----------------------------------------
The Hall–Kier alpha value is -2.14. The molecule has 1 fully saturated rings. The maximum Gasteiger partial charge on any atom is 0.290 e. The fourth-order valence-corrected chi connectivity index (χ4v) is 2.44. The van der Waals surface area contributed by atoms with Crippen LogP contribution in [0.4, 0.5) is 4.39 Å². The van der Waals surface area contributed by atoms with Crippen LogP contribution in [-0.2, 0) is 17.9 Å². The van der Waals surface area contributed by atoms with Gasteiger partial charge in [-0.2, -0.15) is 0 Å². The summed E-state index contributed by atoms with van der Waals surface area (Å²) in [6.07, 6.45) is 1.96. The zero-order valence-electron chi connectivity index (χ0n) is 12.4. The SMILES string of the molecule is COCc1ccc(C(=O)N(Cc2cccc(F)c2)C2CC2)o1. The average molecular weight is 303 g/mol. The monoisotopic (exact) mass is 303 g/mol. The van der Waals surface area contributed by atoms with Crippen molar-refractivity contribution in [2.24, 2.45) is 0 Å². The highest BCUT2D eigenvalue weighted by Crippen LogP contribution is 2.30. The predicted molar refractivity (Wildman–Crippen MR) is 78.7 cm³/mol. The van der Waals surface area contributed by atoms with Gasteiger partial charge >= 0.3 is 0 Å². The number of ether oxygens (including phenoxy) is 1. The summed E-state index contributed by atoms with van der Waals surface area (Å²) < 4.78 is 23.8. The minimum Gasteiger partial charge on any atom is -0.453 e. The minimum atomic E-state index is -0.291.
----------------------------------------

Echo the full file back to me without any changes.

The Hall–Kier alpha value is -2.14. The molecule has 1 fully saturated rings. The maximum Gasteiger partial charge on any atom is 0.290 e. The fourth-order valence-corrected chi connectivity index (χ4v) is 2.44. The van der Waals surface area contributed by atoms with Crippen LogP contribution in [0.4, 0.5) is 4.39 Å². The van der Waals surface area contributed by atoms with Crippen LogP contribution in [-0.2, 0) is 17.9 Å². The van der Waals surface area contributed by atoms with Gasteiger partial charge in [-0.2, -0.15) is 0 Å². The summed E-state index contributed by atoms with van der Waals surface area (Å²) in [6.07, 6.45) is 1.96. The zero-order valence-electron chi connectivity index (χ0n) is 12.4. The SMILES string of the molecule is COCc1ccc(C(=O)N(Cc2cccc(F)c2)C2CC2)o1. The average molecular weight is 303 g/mol. The monoisotopic (exact) mass is 303 g/mol. The van der Waals surface area contributed by atoms with Crippen molar-refractivity contribution in [2.24, 2.45) is 0 Å². The highest BCUT2D eigenvalue weighted by Crippen LogP contribution is 2.30. The predicted molar refractivity (Wildman–Crippen MR) is 78.7 cm³/mol. The van der Waals surface area contributed by atoms with Gasteiger partial charge >= 0.3 is 0 Å². The number of ether oxygens (including phenoxy) is 1. The summed E-state index contributed by atoms with van der Waals surface area (Å²) < 4.78 is 23.8. The minimum Gasteiger partial charge on any atom is -0.453 e. The minimum atomic E-state index is -0.291.